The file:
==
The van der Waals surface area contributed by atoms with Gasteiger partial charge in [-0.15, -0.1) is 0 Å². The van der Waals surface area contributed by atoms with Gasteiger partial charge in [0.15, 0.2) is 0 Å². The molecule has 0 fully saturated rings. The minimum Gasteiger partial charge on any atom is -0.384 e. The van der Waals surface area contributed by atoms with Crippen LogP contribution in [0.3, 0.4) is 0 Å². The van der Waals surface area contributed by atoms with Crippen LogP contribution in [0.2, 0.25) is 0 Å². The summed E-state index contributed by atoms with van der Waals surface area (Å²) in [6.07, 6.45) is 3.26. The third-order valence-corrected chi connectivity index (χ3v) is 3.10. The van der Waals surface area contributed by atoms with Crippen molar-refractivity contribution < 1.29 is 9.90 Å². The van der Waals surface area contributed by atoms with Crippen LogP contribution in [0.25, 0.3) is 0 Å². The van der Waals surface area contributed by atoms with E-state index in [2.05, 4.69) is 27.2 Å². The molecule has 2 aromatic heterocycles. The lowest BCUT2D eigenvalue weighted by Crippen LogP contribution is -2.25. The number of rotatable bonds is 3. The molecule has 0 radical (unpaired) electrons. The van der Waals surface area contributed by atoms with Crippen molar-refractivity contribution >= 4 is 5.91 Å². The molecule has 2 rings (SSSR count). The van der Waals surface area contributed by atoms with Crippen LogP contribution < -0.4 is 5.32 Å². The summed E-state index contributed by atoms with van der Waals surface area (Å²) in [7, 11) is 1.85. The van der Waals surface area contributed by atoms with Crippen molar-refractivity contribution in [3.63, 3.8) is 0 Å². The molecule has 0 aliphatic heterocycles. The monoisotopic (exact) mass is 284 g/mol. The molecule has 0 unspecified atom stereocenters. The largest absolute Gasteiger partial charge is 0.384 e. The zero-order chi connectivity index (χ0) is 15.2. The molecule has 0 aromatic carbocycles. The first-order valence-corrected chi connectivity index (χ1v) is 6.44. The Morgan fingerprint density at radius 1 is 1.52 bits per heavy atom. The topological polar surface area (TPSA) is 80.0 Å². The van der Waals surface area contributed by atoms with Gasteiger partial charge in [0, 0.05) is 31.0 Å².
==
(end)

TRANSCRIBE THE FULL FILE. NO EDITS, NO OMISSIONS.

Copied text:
The van der Waals surface area contributed by atoms with Gasteiger partial charge in [-0.15, -0.1) is 0 Å². The van der Waals surface area contributed by atoms with Gasteiger partial charge in [0.15, 0.2) is 0 Å². The molecule has 0 fully saturated rings. The minimum Gasteiger partial charge on any atom is -0.384 e. The van der Waals surface area contributed by atoms with Crippen LogP contribution in [0.3, 0.4) is 0 Å². The van der Waals surface area contributed by atoms with Crippen LogP contribution in [0.2, 0.25) is 0 Å². The summed E-state index contributed by atoms with van der Waals surface area (Å²) in [6.07, 6.45) is 3.26. The third-order valence-corrected chi connectivity index (χ3v) is 3.10. The van der Waals surface area contributed by atoms with Crippen molar-refractivity contribution < 1.29 is 9.90 Å². The van der Waals surface area contributed by atoms with Crippen LogP contribution in [0.25, 0.3) is 0 Å². The van der Waals surface area contributed by atoms with E-state index in [2.05, 4.69) is 27.2 Å². The molecule has 2 aromatic heterocycles. The lowest BCUT2D eigenvalue weighted by Crippen LogP contribution is -2.25. The number of rotatable bonds is 3. The molecule has 0 radical (unpaired) electrons. The van der Waals surface area contributed by atoms with Crippen molar-refractivity contribution >= 4 is 5.91 Å². The molecule has 2 rings (SSSR count). The van der Waals surface area contributed by atoms with Crippen LogP contribution < -0.4 is 5.32 Å². The summed E-state index contributed by atoms with van der Waals surface area (Å²) in [7, 11) is 1.85. The van der Waals surface area contributed by atoms with Crippen molar-refractivity contribution in [3.63, 3.8) is 0 Å². The molecule has 0 aliphatic heterocycles. The monoisotopic (exact) mass is 284 g/mol. The molecule has 0 unspecified atom stereocenters. The largest absolute Gasteiger partial charge is 0.384 e. The zero-order chi connectivity index (χ0) is 15.2. The molecule has 0 aromatic carbocycles. The first-order valence-corrected chi connectivity index (χ1v) is 6.44. The Morgan fingerprint density at radius 1 is 1.52 bits per heavy atom. The topological polar surface area (TPSA) is 80.0 Å². The van der Waals surface area contributed by atoms with Gasteiger partial charge in [0, 0.05) is 31.0 Å².